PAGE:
Measure Theory
Economics 204
Lecture Notes on Measure and Probability Theory
This is a slightly updated version of the Lecture Notes used in 204 in the
summer of 2002. The measuretheoretic foundations for probability theory
are assumed in courses in econometrics and statistics, as well as in some
courses in microeconomic theory and finance. These foundations are not
developed in the classes that use them, a situation we regard as very unfortunate.
The experience in the summer of 2002 indicated that it is impossible
to develop a good understanding of this material in the brief time available
for it in 204. Accordingly, this material will not be covered in 204. This handout
is being made available in the hope it will be of some help to students
as they see measuretheoretic constructions used in other courses.
The Riemann Integral (the integral that is treated in freshman calculus)
applies to continuous functions. It can be extended a little beyond the class
of continuous functions, but not very far. It can be used to define the lengths,
areas, and volumes of sets in R, R2, and R3, provided those sets are reasonably
nice, in particular not too irregularly shaped. In R2, the Riemann
Integral defines the area under the graph of a function by dividing the xaxis
into a collection of small intervals. On each of these small intervals, two
rectangles are erected: one lies entirely inside the area under the graph of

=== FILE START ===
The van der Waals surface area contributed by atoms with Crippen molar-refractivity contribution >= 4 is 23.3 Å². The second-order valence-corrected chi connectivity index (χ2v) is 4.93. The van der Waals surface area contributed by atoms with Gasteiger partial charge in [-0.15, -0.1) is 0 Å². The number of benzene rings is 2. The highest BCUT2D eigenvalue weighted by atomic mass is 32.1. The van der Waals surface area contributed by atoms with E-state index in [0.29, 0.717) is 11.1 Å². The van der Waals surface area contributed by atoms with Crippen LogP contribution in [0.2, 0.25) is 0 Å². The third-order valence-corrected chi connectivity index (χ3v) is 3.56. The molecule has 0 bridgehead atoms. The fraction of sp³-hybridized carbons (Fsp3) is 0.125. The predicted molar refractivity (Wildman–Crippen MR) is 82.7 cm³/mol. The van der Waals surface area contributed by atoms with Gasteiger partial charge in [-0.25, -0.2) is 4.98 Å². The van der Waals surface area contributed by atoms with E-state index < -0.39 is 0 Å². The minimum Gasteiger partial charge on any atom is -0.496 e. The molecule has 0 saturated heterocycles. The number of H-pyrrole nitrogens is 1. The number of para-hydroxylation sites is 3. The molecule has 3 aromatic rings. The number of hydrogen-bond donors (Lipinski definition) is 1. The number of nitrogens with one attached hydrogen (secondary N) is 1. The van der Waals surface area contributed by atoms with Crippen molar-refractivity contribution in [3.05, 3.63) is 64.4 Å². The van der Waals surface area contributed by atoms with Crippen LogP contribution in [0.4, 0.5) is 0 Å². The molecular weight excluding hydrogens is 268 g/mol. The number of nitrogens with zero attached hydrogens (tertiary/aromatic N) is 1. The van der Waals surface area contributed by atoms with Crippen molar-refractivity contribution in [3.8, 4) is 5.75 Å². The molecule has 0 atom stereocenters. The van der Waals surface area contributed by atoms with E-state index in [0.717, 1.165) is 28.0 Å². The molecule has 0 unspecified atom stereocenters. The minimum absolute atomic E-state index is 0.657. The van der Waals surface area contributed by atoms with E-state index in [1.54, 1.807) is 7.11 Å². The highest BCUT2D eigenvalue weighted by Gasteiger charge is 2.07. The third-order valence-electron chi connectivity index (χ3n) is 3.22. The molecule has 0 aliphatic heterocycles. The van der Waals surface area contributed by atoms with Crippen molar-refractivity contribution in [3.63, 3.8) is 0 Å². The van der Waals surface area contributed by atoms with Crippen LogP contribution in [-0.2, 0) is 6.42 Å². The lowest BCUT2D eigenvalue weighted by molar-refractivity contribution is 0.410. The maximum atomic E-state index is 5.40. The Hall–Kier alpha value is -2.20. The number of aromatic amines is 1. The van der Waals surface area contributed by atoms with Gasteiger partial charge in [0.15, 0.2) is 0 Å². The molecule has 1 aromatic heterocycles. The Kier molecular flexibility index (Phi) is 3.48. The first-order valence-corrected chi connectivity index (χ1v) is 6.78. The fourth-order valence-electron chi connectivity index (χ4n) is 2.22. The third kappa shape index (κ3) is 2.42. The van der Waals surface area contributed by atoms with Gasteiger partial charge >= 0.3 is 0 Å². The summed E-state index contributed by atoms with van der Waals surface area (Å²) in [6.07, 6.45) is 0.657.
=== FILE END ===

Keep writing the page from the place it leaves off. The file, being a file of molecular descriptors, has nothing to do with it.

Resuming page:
the function, while the other rectangle lies entirely outside the graph. The
function is Riemann integrable (and its integral equals the area under its
graph) if, by making the intervals sufficiently small, it is possible to make
the sum of the areas of the outside rectangles arbitrarily close to the sum of
the areas of the inside rectangles.
Measury theory provides a way to extend our notions of length, area,
volume etc. to a much larger class of sets than can be treated using the
Riemann Integral. It also provides a way to extend the Riemann Integral
to Lebesgue integrable functions, a much larger class of functions than the
continuous functions.
The fundamental conceptual difference between the Riemann and Lebesgue
integrals is the way in which the partitioning is done. As noted above, the
Riemann Integral partitions the domain of the function into small intervals.
By contrast, the Lebesgue Integral partitions the range of the function into
small intervals, then considers the set of points in the domain on which the
value of the function falls into one of these intervals.